CHIAVARI, Italy - Italians have been making and eating pizza for a long, long time. It probably started back in the days when every Italian housewife made her own bread dough and took it down to the village oven to be baked. Frugal souls that they were, they would take the left over bits of bread dough, spread a little something on them, maybe just olive oil, and bake those bread bits along with their loaves of bread and have themselves a tasty snack.
Sometimes, depending on what they had, they would roll the dough up with the filling inside and then bake it. It was common practice throughout Italy. Over the years, pizza rustica started to take on different forms. At some point someone got the idea to fold the dough in half with the filling in the middle, thus creating a calzone.
The biggest change came after Colombus discovered America and Italy discovered tomatoes. Once the Italians figured out they could eat those strange fruits from the New World and not drop dead, they started putting tomatoes on everything. In Naples they made a type of rustic pie from dough beaten very thin and topped with tomatoes and grated cheese. On fast days they topped them with olive oil, fresh anchovies and a touch of garlic.
|It Starts Like This|
So while the Neapolitans made culinary history when they developed the pizza Margherita, which they name in honor of the Queen of Italy, Margherita Maria Theresa Giovanna, most Neapolitans and other Italians were eating a similar version of that pizza long before Italy even had a queen.
But nothing ever stays the same, especially in the food world. It has by tradition an evolving nature. So when Naples passed from under the Spanish to the Austrians and then on to the French, there were changes in the way Neapolitans ate. One of the major changes was the introduction of puff pastry, which the French preferred over regular bread dough. In some cases it replaced regular bread dough in some recipes making what was once soft and chewy, crisp and crunchy. You have to wonder if they would have been as enthusiastic about puff pastry if they knew it was a version of phyllo dough, but I digress.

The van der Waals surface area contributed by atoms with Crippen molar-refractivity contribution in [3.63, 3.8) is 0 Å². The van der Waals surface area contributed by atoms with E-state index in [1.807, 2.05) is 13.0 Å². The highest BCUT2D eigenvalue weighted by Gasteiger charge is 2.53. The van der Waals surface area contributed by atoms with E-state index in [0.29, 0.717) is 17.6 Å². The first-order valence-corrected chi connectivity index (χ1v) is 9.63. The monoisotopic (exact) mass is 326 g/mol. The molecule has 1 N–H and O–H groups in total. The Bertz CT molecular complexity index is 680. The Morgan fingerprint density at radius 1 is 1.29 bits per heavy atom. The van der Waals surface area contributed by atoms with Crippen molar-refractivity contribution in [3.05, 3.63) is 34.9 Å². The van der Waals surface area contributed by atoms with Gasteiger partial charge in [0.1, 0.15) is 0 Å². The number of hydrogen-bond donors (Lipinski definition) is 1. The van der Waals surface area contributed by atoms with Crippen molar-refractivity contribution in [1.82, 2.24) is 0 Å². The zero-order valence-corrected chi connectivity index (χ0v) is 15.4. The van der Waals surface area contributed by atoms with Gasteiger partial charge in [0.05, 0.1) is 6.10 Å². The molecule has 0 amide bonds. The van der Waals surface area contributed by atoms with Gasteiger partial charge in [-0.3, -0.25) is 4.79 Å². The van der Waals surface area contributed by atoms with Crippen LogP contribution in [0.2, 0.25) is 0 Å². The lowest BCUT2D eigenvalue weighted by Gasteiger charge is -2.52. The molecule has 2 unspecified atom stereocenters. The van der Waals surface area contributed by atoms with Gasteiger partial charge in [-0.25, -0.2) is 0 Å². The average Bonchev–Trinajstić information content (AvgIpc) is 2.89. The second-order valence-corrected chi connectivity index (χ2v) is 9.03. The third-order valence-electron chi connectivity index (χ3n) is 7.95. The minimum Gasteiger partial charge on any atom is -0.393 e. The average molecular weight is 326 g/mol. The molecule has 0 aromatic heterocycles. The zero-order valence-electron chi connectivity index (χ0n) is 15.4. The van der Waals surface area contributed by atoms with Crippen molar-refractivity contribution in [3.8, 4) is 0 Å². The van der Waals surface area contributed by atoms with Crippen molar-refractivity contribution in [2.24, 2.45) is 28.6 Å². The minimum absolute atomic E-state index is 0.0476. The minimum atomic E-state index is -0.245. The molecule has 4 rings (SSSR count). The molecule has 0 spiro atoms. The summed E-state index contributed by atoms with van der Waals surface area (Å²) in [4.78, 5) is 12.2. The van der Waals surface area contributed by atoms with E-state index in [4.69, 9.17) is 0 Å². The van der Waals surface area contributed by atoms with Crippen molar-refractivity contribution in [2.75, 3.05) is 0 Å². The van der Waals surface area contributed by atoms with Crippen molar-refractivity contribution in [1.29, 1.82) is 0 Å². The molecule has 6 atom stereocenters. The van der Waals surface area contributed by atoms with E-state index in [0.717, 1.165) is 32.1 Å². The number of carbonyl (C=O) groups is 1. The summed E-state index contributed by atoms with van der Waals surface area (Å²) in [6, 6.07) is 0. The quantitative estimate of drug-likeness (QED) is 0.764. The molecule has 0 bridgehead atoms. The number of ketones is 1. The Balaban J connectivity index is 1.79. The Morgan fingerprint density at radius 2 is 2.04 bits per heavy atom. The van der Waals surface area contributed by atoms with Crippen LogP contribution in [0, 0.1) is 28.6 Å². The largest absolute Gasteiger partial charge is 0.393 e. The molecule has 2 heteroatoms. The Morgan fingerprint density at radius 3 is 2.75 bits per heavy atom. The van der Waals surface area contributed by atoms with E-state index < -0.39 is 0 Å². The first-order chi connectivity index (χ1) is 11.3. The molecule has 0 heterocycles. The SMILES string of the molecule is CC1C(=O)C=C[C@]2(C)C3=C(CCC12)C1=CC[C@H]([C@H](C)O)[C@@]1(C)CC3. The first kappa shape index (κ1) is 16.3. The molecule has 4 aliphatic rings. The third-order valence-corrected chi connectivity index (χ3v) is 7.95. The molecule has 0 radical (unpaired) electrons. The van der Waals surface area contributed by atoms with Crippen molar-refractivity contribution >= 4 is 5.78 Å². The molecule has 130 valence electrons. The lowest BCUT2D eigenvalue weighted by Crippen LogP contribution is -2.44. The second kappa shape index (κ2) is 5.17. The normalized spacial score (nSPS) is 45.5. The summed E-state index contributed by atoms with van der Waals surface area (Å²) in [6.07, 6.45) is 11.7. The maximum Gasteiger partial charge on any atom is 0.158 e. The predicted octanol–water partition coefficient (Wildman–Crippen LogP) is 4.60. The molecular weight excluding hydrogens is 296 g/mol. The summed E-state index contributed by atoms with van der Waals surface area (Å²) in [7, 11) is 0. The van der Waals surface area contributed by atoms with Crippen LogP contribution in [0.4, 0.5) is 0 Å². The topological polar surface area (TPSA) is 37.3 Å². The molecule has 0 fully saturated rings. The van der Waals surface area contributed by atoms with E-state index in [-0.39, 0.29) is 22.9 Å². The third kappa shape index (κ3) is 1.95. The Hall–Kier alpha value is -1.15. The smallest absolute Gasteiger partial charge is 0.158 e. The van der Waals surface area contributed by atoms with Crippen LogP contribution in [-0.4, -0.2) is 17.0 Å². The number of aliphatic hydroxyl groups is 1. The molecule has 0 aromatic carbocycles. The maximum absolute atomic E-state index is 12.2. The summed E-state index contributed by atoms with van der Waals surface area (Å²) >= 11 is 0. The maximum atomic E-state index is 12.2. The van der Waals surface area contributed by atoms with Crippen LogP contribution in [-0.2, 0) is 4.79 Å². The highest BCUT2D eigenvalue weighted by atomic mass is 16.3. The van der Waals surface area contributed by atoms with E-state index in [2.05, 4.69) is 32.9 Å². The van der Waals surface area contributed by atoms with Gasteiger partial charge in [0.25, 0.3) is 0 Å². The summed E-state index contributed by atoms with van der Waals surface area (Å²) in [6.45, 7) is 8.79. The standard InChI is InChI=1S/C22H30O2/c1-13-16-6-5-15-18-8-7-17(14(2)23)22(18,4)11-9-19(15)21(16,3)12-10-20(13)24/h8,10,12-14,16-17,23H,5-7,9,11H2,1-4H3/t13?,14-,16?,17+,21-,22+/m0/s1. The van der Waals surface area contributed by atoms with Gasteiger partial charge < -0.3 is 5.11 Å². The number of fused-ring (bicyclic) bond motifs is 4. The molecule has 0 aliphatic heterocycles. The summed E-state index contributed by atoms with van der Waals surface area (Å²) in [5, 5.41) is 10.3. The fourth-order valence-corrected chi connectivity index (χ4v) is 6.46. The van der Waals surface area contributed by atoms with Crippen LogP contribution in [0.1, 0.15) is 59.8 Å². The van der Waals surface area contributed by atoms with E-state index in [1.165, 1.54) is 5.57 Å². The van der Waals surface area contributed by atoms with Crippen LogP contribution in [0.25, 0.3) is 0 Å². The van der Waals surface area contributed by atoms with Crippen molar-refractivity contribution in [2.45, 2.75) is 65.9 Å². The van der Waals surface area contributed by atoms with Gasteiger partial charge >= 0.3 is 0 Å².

|And Then Do This|
So with Naples under French rule, and the French fondness for puff pastry, it’s no surprise that even though the French are long gone, the Neapolitans favorite snack is still the Parigina. The Parigina is a delicious combination of puff pastry, ham, cheese and tomato sauce and it is to Naples what foccacia is to the Genovese – culinary heaven.
Some rosticcerie make their Parigina with pizza or bread dough for the bottom layer and puff pastry for the top. Others use all puff pastry. It’s a personal choice. The pizza/bread dough on the bottom is nice because it’s soft and chewy and it goes well with the crispier puff pastry top. Those two contrasting dough textures, together with the ham, cheese and tomato filling make this easy dish is a real winner.
|Then Add the Cheese, the Sauce and the Top Layer of Dough|
But enough talk, let’s get down to the good stuff. This is a ‘by eye’ recipe, since it depends on how big or small your Parigina is, but it’s such a simple recipe I doubt you will have any problems with it at all, especially when you look at the photos.
|La Bella Parigina|
The basic ingredients for the Parigina filling are:
Bread/pizza dough or puff pastry (buy it ready made at the grocery store)
Tomatoes – (peeled tomatoes pureed in a food processor, canned tomato puree or your own tomato sauce)
Sliced boiled ham
Slices of provola cheese
1 egg yolk and
2 tablespoons of heavy cream or milk to baste the top layer of dough with
And a little Extra Virgin Olive Oil to grease your pan
Put a layer of dough (pizza, bread or puff) in your greased pan. Spoon a layer of pureed tomatoes or tomato sauce over it. Cover the tomatoes with a layer of boiled ham slices. Then add a layer of sliced provolo cheese. Spoon another layer of pureed tomatoes or tomato sauce over the cheese. Cover with the second layer of dough. Seal the edged tightly.
Beat an egg yolk in a little heavy cream or milk in a small bowl and brush over the top of the top of the dough. Bake in a hot oven – 200 C/400F for about 30 minutes. It has to sit for about 10 minutes before you cut and serve it. Best served warm but you can keep it in the refrigerator for a day or so if it is in a covered container.